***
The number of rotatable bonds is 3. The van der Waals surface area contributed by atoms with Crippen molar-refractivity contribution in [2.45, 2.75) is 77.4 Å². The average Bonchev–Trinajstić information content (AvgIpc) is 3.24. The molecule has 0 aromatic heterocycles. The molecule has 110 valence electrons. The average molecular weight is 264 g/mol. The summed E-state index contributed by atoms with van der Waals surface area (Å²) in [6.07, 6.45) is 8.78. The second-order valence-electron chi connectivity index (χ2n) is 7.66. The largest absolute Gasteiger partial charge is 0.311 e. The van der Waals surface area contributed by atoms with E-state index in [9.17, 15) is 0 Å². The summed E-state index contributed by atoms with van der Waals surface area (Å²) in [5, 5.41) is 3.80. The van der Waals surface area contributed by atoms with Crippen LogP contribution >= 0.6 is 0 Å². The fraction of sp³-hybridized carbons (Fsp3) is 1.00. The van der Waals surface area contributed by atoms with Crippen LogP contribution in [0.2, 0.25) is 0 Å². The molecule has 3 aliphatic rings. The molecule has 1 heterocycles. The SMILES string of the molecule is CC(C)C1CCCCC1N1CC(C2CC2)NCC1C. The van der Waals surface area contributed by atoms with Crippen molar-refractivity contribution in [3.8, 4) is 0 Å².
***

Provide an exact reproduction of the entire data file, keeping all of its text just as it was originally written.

The number of rotatable bonds is 3. The van der Waals surface area contributed by atoms with Crippen molar-refractivity contribution in [2.45, 2.75) is 77.4 Å². The average Bonchev–Trinajstić information content (AvgIpc) is 3.24. The molecule has 0 aromatic heterocycles. The molecule has 110 valence electrons. The average molecular weight is 264 g/mol. The summed E-state index contributed by atoms with van der Waals surface area (Å²) in [6.07, 6.45) is 8.78. The second-order valence-electron chi connectivity index (χ2n) is 7.66. The largest absolute Gasteiger partial charge is 0.311 e. The van der Waals surface area contributed by atoms with E-state index in [9.17, 15) is 0 Å². The summed E-state index contributed by atoms with van der Waals surface area (Å²) in [5, 5.41) is 3.80. The van der Waals surface area contributed by atoms with Crippen LogP contribution >= 0.6 is 0 Å². The fraction of sp³-hybridized carbons (Fsp3) is 1.00. The van der Waals surface area contributed by atoms with Crippen LogP contribution in [0.2, 0.25) is 0 Å². The molecule has 3 aliphatic rings. The molecule has 1 heterocycles. The SMILES string of the molecule is CC(C)C1CCCCC1N1CC(C2CC2)NCC1C. The van der Waals surface area contributed by atoms with Crippen molar-refractivity contribution in [3.8, 4) is 0 Å².